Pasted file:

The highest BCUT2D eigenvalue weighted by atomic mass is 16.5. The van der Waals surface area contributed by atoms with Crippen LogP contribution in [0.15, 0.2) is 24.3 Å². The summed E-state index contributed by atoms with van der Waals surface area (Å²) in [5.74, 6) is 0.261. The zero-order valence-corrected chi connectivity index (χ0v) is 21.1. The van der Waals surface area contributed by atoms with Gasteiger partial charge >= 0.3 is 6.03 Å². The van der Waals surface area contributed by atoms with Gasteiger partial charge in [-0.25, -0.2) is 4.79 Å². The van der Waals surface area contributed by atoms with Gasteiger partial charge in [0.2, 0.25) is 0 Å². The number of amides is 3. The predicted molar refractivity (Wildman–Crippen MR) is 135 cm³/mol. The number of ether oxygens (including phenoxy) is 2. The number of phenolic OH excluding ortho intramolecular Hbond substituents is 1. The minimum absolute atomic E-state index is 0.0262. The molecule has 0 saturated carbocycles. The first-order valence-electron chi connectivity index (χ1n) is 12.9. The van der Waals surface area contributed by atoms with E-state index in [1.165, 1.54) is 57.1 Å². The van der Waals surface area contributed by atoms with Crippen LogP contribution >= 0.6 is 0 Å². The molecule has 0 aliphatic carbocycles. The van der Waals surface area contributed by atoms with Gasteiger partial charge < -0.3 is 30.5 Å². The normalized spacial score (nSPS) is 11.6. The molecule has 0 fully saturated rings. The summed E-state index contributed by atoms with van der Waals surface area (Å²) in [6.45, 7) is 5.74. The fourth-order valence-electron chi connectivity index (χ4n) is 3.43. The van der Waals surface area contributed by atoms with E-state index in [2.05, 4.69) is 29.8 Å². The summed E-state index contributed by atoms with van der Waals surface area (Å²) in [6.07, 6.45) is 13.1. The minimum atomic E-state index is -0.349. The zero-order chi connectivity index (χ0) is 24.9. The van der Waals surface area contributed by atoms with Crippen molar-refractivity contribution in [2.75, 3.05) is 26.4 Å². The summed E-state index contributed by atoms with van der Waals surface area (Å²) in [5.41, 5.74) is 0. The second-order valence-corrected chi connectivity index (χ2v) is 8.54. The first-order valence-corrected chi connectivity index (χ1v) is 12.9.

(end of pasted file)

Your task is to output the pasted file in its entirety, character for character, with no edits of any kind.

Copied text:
The highest BCUT2D eigenvalue weighted by atomic mass is 16.5. The van der Waals surface area contributed by atoms with Crippen LogP contribution in [0.15, 0.2) is 24.3 Å². The summed E-state index contributed by atoms with van der Waals surface area (Å²) in [5.74, 6) is 0.261. The zero-order valence-corrected chi connectivity index (χ0v) is 21.1. The van der Waals surface area contributed by atoms with Gasteiger partial charge >= 0.3 is 6.03 Å². The van der Waals surface area contributed by atoms with Gasteiger partial charge in [-0.25, -0.2) is 4.79 Å². The van der Waals surface area contributed by atoms with Gasteiger partial charge in [0.2, 0.25) is 0 Å². The number of amides is 3. The predicted molar refractivity (Wildman–Crippen MR) is 135 cm³/mol. The number of ether oxygens (including phenoxy) is 2. The number of phenolic OH excluding ortho intramolecular Hbond substituents is 1. The minimum absolute atomic E-state index is 0.0262. The molecule has 0 saturated carbocycles. The first-order valence-electron chi connectivity index (χ1n) is 12.9. The van der Waals surface area contributed by atoms with E-state index in [1.165, 1.54) is 57.1 Å². The van der Waals surface area contributed by atoms with Crippen LogP contribution >= 0.6 is 0 Å². The molecule has 0 aliphatic carbocycles. The van der Waals surface area contributed by atoms with Gasteiger partial charge < -0.3 is 30.5 Å². The normalized spacial score (nSPS) is 11.6. The molecule has 0 fully saturated rings. The summed E-state index contributed by atoms with van der Waals surface area (Å²) in [6.45, 7) is 5.74. The fourth-order valence-electron chi connectivity index (χ4n) is 3.43. The van der Waals surface area contributed by atoms with E-state index in [2.05, 4.69) is 29.8 Å². The summed E-state index contributed by atoms with van der Waals surface area (Å²) in [6.07, 6.45) is 13.1. The minimum atomic E-state index is -0.349. The zero-order chi connectivity index (χ0) is 24.9. The van der Waals surface area contributed by atoms with Crippen molar-refractivity contribution in [2.75, 3.05) is 26.4 Å². The summed E-state index contributed by atoms with van der Waals surface area (Å²) in [5.41, 5.74) is 0. The second-order valence-corrected chi connectivity index (χ2v) is 8.54. The first-order valence-corrected chi connectivity index (χ1v) is 12.9.